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"The art of War" is a Chinese book, by Sun Tzu, a Chinese general, dated back in the 4th century B.C., that deals with war strategy. Do professional chess players use it?
This is a joke right :D?
Dunno, depends on what answers we get :D
the strategies of Sun Tzu are over two thousand years old.expansions and subsequent commentaries by eleven military leaders have been added up to the twelfth century ce.'The Art of War' is used widely in asia today in politics and business and is compulsary reading for wall street traders.
its philosophies can apply to the individual or a corporate entity.
it would also have many applications towards chess.
One particular thing that made a great impression on me is that "Warriors of the past first tried to minimize the possiblility of defeat and then thought about the possibility of victory". Reminds me of Petrosian's style and the concept of prophylactic moves.
while some maxims would not apply to chess there are many that would.the chapter on 'planning a seige' has many.
Ho Yanxi- the best policy is to use strategy,influence,and the trend of events to cause the adversary to submit willingly.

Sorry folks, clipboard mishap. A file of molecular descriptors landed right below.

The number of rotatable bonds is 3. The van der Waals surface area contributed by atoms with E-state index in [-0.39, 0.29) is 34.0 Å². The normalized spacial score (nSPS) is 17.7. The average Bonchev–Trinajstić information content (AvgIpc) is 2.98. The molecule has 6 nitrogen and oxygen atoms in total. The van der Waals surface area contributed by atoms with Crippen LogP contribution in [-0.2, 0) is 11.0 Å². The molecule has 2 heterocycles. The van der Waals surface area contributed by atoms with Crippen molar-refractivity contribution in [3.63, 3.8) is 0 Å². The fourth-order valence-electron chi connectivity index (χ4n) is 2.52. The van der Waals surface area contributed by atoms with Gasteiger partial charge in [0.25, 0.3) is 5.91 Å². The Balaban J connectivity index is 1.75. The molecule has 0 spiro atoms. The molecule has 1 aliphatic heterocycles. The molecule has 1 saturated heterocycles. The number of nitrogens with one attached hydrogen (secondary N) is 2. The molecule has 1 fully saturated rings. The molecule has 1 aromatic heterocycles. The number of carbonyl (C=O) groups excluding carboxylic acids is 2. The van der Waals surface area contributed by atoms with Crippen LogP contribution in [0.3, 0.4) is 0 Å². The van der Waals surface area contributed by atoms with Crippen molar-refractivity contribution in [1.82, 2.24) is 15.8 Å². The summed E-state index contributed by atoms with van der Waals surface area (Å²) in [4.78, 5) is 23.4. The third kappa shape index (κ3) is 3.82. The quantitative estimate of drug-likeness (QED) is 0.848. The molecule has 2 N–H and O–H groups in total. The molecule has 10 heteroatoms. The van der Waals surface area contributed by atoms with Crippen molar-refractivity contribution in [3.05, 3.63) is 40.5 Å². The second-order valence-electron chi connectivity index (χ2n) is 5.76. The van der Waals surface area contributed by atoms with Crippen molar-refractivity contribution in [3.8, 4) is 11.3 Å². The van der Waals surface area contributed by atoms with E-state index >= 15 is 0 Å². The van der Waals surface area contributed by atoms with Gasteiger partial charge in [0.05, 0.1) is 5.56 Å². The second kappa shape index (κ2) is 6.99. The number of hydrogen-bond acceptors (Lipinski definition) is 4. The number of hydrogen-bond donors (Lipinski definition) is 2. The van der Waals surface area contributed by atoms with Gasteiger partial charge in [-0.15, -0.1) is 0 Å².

Li Quan - overcome your opponent by calculation
Wang Xi -in military operations ,what is valued is foiling your opponents strategy,not pitched battle.
there are many more.
Hey, maybe that would be worth trying. I have read the Art of War and oh boy I liked it! But try to play chess according to the Art of War and see what happens. To be very honest, I wouldn't be surprised if it could be used in Chess as well as in battle.. well, almost as well. Japanese business men use Miyamoto Musashi's very old strategy book in their businesses, and the book was written by the best known Japanese sword fighter.
it would be inadvisable to play chess according to every maxim in 'The Art..'. as i have already stated some are apt but it would be ridiculous to try to play chess in line with 'it is best to win without fighting',meaning in chess no exchange of pieces is to be considered.
Yes! It really sounds a bit desperate try. :) Of course not with everything mentioned in the book, but the ideas which can be transposed to fit into the chess with some logic.
I didn't mean we should for example get back when the enemy is in problems so that he wouldn't get the chance to the desperate fight. ;)
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